This Seattle itinerary assumes that you are already in the city when you begin your day (which starts relatively early!). However, if you find yourself needing to get to the city, it is a breeze!
If you are arriving in Seattle via air, you will likely fly into Seattle Tacoma International Airport (SEA), also known as Sea-Tac, and connecting to the city is super easy via the Link Light rail. Trains run every 10-15 minutes and it takes 30-40 minutes to get downtown, depending on where you need to go.
The Link makes seven stops in the city – SoDo, Chinatown/International District, Pioneer Square, University Street, Westlake, Capitol Hill, the University of Washington, and the University District. For the sake of this itinerary, you will get off at Westlake. A one-way fare costs $3.
Uber and Lyft both operate in Seattle, and there are cars readily available at Sea-Tac. Fares usually run $35-45 into downtown Seattle, but can be much higher during rush hour (someone just told me they paid over $70 recently – yikes!).
If coming via train, you will arrive at the King Street Station, across the street from the Chinatown/International District Link Station. You can hop on the Link, take an Uber/Lyft (or even walk) to the first stop on your Seattle itinerary.
How to get around during your 1 day in Seattle
On foot: Getting around downtown Seattle (and also Lower Queen Anne and Capitol Hill) on foot is super easy, and the first half of this itinerary is concentrated in this area. I’ll cover other options to get you to some of the stops in the second half of the itinerary (specifically to Fremont and Gas Works Park, then to Capitol Hill).
One thing to note is that Seattle is a pretty hilly city – I thought this sounded ridiculous when I was living in San Francisco, because well, San Francisco is VERY hilly. However, now that I’ve moved back to Southern California and don’t encounter hills on a daily basis, I now see why they call it hilly – I’ve been finding myself huffing and puffing while walking around!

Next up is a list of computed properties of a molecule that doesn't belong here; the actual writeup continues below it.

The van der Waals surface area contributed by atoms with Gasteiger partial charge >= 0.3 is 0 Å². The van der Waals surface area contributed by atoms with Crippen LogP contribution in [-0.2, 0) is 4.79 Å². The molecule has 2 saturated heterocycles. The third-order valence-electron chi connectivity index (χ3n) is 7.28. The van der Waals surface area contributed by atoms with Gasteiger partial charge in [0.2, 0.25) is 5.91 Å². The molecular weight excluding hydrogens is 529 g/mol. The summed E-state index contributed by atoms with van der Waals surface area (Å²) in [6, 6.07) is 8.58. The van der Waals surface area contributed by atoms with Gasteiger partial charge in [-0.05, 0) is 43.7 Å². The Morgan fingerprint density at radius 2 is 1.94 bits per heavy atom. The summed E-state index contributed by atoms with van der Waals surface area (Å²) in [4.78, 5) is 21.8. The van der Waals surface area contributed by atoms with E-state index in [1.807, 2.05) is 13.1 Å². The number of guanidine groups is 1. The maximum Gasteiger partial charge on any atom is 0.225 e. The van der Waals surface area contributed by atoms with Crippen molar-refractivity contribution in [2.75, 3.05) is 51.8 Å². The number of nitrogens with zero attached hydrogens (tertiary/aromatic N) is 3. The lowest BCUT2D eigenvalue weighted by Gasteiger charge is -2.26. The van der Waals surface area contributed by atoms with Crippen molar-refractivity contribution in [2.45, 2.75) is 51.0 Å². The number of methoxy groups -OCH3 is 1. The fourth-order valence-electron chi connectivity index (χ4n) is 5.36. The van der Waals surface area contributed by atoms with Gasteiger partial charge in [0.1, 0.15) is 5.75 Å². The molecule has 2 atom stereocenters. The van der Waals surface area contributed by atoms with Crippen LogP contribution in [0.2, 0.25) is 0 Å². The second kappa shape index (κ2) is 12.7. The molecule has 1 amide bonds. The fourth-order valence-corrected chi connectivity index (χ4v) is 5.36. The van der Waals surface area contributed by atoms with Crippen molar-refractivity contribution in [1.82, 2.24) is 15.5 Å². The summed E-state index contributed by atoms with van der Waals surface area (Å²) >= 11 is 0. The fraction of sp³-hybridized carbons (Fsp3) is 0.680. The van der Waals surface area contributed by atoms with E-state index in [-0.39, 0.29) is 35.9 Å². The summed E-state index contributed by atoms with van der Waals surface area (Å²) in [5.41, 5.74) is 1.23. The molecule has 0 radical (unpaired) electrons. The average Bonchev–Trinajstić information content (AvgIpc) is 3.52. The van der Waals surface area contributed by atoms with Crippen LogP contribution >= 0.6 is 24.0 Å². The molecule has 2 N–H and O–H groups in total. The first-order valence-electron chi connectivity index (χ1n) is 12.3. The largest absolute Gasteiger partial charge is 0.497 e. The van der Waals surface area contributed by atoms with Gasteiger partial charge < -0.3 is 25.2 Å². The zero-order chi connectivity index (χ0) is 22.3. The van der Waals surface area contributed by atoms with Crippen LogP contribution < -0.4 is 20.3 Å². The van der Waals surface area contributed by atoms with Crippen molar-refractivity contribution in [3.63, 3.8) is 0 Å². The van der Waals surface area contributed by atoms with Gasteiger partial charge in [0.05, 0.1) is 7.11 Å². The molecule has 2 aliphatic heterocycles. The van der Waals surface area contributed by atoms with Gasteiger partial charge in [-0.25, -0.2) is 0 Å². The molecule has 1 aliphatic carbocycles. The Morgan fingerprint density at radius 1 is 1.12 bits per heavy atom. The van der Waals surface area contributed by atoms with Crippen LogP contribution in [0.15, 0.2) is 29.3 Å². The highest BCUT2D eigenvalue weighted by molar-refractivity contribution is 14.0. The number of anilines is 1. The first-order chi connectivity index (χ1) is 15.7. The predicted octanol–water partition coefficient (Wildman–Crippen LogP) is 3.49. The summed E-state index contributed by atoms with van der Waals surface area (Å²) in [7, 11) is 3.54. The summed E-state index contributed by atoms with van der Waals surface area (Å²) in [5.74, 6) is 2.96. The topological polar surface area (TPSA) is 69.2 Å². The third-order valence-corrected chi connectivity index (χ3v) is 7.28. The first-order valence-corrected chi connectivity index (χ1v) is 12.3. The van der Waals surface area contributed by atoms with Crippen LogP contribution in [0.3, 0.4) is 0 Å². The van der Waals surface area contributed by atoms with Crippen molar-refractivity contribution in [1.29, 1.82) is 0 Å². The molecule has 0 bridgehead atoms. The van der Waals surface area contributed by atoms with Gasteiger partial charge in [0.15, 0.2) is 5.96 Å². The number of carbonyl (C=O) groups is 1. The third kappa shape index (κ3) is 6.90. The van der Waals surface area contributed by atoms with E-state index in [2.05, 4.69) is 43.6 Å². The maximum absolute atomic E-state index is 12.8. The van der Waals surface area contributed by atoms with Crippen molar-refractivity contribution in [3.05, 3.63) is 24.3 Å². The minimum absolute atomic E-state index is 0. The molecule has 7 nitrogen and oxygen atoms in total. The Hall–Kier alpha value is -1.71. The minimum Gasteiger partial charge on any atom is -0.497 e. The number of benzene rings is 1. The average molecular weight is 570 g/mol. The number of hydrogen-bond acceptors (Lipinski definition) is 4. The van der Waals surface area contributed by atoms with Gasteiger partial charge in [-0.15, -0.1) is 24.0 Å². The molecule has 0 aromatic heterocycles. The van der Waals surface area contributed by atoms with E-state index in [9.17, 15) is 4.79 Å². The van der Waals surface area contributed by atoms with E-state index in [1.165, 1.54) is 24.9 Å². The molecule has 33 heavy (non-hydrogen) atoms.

Driving: While having your own car can be efficient in getting between places not immediately downtown, and for setting your own schedule and pace for the day, traffic and limited parking are definitely an issue in Seattle, especially downtown. The one time we had a rental car while exploring the city was also the trip in which I experienced the most headaches.
If you will have a car (which makes sense if you’re figuring spending a little bit of time in Seattle before heading on to other destinations in Washington), try to park it in one spot while you’re exploring downtown, and then you can drive it to the other stops on this itinerary.
Public transportation: Seattle has a relatively extensive and well-connected public transportation system, which will get you to most points of interest in the city.
For the sake of this itinerary, you will likely be utilizing King County Metro buses or the Link light rail trains. Fares run $2.25-$3.50, depending on distance traveled and time of day, but if you plan to rely heavily on transit during your Seattle day trip, then consider getting a one-day transit pass, which is $8.
You can pay for fares on board, or using the Transit GO app, which allows you to pay with your phone.
One other option is to take the monorail from Westlake Center (Pike Place Market) to the Seattle Center (Space Needle). A one-way adult ticket is $3 – this is not included in the transit day pass.
Rideshare: Both Uber and Lyft operate in Seattle, and cars are usually plentiful and easy to find. This costs more than taking public transportation, but is much more efficient.
Taking an Uber/Lyft from downtown Seattle to Fremont/Ballard will usually run $15-20, but takes under 15 minutes. If your budget allows it, I recommend this option since your time is limited when you are trying to see Seattle in a day – every minute counts! If traveling in a group, it is not too bad when you split the fare amongst your party.
What to bring on your Seattle day trip
- As I mentioned earlier, Seattle has the reputation for being rainy. While most of the time, that just means it’s kinda misty and drizzly, sometimes it does pour. To be prepared, I’d pack a lightweight, packable, water-resistant jacket that you can roll up and keep in your bag! This is the one I have.